Regulators asked electronic-trading firms (on which these unicorns traded from) for messages such as emails sent just before the stocks opened for trading, as well as its policies for complying with NYSE rules.
It is still unknown who the investigation targets and what type of possible misconduct is being investigated. WSJ
In Other News: Even as Infrastructure Leasing and Financial Services (IL&FS) went down under in September 2018, its erstwhile directors were earning large sums of money as remuneration, the company’s 2018-19 annual report shows. Read more here.
Your Uber Has Disappeared: After London and Germany, now Colombia has admonished Uber. On Friday, the South American nation ordered the ride-hailing company to cease operations immediately after a judge ruled the company violated competition rules.
Uber has more than 2.3mn active users in Colombia and around 88,000 driver partners.
The lawsuit was filed by the Superintendency of Industry and Commerce (SIC). The SIC in a statement said Uber generated “a significant advantage in the market” by rendering transport services for individuals via its app.
Uber, meanwhile, said it rejected the ruling and immediately appealed it. Reuters
Lyft Down: The ride-hailing backlash continues. A California law regulating the gig economy is set to go into effect in January. And Uber and Lyft have joined forces to rally against the law, lest they are forced to classify their drivers as employees and not as independent contractors as they do currently. The former classification would require the ride-hailing giants to provide relevant benefits, including the minimum wage and paid sick days.
Uber and Lyft insist that they are not transportation companies but a technology platform that link drivers and passengers together. The legal battle that will follow will involve courts, regulators, activists, unions, and a $100mn war chest that ride-hailing companies have amassed to exempt them from the law. Read more here.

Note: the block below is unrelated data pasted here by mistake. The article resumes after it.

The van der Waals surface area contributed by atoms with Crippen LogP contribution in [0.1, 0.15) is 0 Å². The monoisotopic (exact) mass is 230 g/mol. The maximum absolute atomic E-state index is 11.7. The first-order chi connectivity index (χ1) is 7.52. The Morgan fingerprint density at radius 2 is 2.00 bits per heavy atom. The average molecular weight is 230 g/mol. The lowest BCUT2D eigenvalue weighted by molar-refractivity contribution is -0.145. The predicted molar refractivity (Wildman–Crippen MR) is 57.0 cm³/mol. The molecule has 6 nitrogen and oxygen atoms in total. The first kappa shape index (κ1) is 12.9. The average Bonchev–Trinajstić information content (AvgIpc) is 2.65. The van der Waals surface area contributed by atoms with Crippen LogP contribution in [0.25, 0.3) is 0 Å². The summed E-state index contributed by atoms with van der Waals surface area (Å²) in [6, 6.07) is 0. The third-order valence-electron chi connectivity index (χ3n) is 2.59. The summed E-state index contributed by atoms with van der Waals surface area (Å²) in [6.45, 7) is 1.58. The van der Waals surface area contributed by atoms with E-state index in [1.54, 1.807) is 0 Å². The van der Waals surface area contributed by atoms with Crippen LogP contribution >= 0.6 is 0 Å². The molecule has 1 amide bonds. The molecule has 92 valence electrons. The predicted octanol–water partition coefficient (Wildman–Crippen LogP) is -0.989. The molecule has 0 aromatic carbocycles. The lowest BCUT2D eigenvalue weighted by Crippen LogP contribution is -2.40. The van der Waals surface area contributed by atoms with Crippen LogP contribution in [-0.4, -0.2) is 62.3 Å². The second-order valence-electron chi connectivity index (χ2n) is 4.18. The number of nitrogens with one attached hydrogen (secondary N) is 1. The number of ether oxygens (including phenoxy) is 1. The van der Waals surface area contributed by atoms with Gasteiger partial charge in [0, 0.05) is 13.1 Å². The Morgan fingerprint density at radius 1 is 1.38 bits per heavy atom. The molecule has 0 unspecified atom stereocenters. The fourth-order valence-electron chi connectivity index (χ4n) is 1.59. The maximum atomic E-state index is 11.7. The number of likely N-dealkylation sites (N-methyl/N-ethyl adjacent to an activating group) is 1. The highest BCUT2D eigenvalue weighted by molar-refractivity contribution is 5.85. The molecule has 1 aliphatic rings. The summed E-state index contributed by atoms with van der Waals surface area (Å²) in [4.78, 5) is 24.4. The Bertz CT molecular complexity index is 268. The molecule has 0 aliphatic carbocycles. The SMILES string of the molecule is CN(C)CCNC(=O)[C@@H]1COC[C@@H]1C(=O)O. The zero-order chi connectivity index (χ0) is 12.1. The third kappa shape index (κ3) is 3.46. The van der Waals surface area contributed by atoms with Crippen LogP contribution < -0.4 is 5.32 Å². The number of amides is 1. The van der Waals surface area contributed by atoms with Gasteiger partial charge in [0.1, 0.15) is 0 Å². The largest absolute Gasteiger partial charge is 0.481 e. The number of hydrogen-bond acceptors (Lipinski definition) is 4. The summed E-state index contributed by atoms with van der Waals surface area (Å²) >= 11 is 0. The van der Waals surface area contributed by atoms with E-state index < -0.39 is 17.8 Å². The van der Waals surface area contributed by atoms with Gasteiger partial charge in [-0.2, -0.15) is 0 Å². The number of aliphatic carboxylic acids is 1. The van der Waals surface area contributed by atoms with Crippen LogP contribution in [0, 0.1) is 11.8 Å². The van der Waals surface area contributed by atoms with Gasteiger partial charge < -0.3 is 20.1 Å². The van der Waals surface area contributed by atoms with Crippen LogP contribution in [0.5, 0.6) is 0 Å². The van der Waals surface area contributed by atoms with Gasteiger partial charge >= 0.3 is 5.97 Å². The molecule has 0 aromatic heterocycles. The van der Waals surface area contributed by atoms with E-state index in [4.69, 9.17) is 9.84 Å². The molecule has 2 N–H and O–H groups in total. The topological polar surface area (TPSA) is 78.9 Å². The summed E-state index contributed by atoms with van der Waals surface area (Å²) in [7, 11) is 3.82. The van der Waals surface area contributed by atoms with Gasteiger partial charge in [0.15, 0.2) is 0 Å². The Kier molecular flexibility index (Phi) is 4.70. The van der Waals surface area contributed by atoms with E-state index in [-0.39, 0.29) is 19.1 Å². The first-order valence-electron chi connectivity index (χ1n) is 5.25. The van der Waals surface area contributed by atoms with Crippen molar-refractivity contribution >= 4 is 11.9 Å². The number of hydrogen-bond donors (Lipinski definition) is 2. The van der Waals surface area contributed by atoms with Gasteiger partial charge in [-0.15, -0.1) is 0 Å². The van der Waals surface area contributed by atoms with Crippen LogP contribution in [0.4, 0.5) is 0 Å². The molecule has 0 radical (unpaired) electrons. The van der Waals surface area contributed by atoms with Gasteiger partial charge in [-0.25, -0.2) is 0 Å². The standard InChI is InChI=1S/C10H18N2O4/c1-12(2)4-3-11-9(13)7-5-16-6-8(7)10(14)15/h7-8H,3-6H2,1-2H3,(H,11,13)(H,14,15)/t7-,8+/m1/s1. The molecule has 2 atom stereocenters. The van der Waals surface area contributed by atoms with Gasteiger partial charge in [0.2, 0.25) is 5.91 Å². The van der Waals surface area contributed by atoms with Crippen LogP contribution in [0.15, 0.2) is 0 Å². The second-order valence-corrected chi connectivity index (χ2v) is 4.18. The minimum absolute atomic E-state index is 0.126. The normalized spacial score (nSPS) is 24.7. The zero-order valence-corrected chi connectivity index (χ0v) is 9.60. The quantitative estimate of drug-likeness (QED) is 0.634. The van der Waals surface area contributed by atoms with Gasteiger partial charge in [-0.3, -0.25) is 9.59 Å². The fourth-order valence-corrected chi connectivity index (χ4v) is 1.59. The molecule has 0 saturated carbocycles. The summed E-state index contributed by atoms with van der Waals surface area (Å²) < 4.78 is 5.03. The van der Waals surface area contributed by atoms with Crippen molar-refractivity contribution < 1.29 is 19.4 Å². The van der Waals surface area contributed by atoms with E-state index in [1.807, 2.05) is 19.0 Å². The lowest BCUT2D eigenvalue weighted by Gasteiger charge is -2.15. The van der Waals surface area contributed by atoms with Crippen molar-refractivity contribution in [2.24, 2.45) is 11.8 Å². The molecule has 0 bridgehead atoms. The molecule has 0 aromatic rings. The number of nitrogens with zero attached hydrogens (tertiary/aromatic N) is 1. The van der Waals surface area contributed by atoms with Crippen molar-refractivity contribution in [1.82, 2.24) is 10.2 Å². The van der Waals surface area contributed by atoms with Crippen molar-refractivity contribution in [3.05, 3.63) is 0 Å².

Bullish Boris: British MPs have backed Prime Minister Boris Johnson's plan to leave the EU on 31 January 2020. Voting 358-234, they voted in favour of the EU (Withdrawal Agreement) Bill, which now goes on to further Parliamentary scrutiny.
The Bill would also ban an extension of the transition period - after the UK leaves the EU but before a comprehensive trade deal is reached - beyond 2020. Johnson argued that a deal could be reached by then, though critics said such a narrow time frame was unrealistic.
Johnson's Conservative Party now holds a comfortable 80-seat majority in the House of Commons following last week's general election. This could end years of deadlock over Brexit and give the British government more leeway over getting a deal with Brussels passed swiftly through Westminster. BBC
Across the Atlantic: The US government is supporting Bayer AG's side in its appeal of the first federal jury verdict finding the company's Roundup weed killer causes cancer. More details here.